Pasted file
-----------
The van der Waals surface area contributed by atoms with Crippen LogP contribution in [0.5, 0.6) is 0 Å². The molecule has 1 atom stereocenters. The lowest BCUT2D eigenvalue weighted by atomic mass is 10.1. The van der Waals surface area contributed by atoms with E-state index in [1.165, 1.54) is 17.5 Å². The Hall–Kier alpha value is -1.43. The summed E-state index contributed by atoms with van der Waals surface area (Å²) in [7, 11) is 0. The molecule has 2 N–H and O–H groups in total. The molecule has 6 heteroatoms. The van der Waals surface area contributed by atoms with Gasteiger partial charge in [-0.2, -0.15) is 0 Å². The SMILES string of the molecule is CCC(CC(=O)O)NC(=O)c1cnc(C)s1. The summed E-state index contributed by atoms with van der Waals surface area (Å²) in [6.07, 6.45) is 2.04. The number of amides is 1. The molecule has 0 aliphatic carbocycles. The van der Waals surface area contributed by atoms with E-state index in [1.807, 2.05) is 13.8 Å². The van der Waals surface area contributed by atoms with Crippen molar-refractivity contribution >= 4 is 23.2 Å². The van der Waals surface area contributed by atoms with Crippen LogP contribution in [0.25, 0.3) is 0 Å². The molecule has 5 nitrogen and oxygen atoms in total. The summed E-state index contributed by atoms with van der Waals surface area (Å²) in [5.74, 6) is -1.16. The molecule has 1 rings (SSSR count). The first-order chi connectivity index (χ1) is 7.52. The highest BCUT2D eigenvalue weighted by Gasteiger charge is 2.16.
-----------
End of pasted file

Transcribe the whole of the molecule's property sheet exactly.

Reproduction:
The van der Waals surface area contributed by atoms with Crippen LogP contribution in [0.5, 0.6) is 0 Å². The molecule has 1 atom stereocenters. The lowest BCUT2D eigenvalue weighted by atomic mass is 10.1. The van der Waals surface area contributed by atoms with E-state index in [1.165, 1.54) is 17.5 Å². The Hall–Kier alpha value is -1.43. The summed E-state index contributed by atoms with van der Waals surface area (Å²) in [7, 11) is 0. The molecule has 2 N–H and O–H groups in total. The molecule has 6 heteroatoms. The van der Waals surface area contributed by atoms with Gasteiger partial charge in [-0.2, -0.15) is 0 Å². The SMILES string of the molecule is CCC(CC(=O)O)NC(=O)c1cnc(C)s1. The summed E-state index contributed by atoms with van der Waals surface area (Å²) in [6.07, 6.45) is 2.04. The number of amides is 1. The molecule has 0 aliphatic carbocycles. The van der Waals surface area contributed by atoms with E-state index in [1.807, 2.05) is 13.8 Å². The van der Waals surface area contributed by atoms with Crippen molar-refractivity contribution >= 4 is 23.2 Å². The van der Waals surface area contributed by atoms with Crippen LogP contribution in [0.25, 0.3) is 0 Å². The molecule has 5 nitrogen and oxygen atoms in total. The summed E-state index contributed by atoms with van der Waals surface area (Å²) in [5.74, 6) is -1.16. The molecule has 1 rings (SSSR count). The first-order chi connectivity index (χ1) is 7.52. The highest BCUT2D eigenvalue weighted by Gasteiger charge is 2.16.